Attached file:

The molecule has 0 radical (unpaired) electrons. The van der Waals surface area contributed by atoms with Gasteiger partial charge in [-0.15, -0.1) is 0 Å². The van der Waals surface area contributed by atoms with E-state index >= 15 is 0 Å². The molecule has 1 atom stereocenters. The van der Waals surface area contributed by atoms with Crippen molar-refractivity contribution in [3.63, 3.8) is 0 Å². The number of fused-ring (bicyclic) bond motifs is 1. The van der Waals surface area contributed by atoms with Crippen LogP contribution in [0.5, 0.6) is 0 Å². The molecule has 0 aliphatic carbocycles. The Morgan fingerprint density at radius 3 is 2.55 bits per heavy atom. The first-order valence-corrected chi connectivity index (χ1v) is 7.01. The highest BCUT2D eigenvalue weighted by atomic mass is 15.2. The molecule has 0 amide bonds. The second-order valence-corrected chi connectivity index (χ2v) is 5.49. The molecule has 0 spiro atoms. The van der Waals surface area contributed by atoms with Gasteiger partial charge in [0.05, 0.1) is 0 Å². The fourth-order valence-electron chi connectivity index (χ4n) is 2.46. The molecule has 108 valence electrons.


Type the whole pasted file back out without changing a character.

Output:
The molecule has 0 radical (unpaired) electrons. The van der Waals surface area contributed by atoms with Gasteiger partial charge in [-0.15, -0.1) is 0 Å². The van der Waals surface area contributed by atoms with E-state index >= 15 is 0 Å². The molecule has 1 atom stereocenters. The van der Waals surface area contributed by atoms with Crippen molar-refractivity contribution in [3.63, 3.8) is 0 Å². The number of fused-ring (bicyclic) bond motifs is 1. The van der Waals surface area contributed by atoms with Crippen LogP contribution in [0.5, 0.6) is 0 Å². The molecule has 0 aliphatic carbocycles. The Morgan fingerprint density at radius 3 is 2.55 bits per heavy atom. The first-order valence-corrected chi connectivity index (χ1v) is 7.01. The highest BCUT2D eigenvalue weighted by atomic mass is 15.2. The molecule has 0 amide bonds. The second-order valence-corrected chi connectivity index (χ2v) is 5.49. The molecule has 0 spiro atoms. The van der Waals surface area contributed by atoms with Gasteiger partial charge in [0.05, 0.1) is 0 Å². The fourth-order valence-electron chi connectivity index (χ4n) is 2.46. The molecule has 108 valence electrons.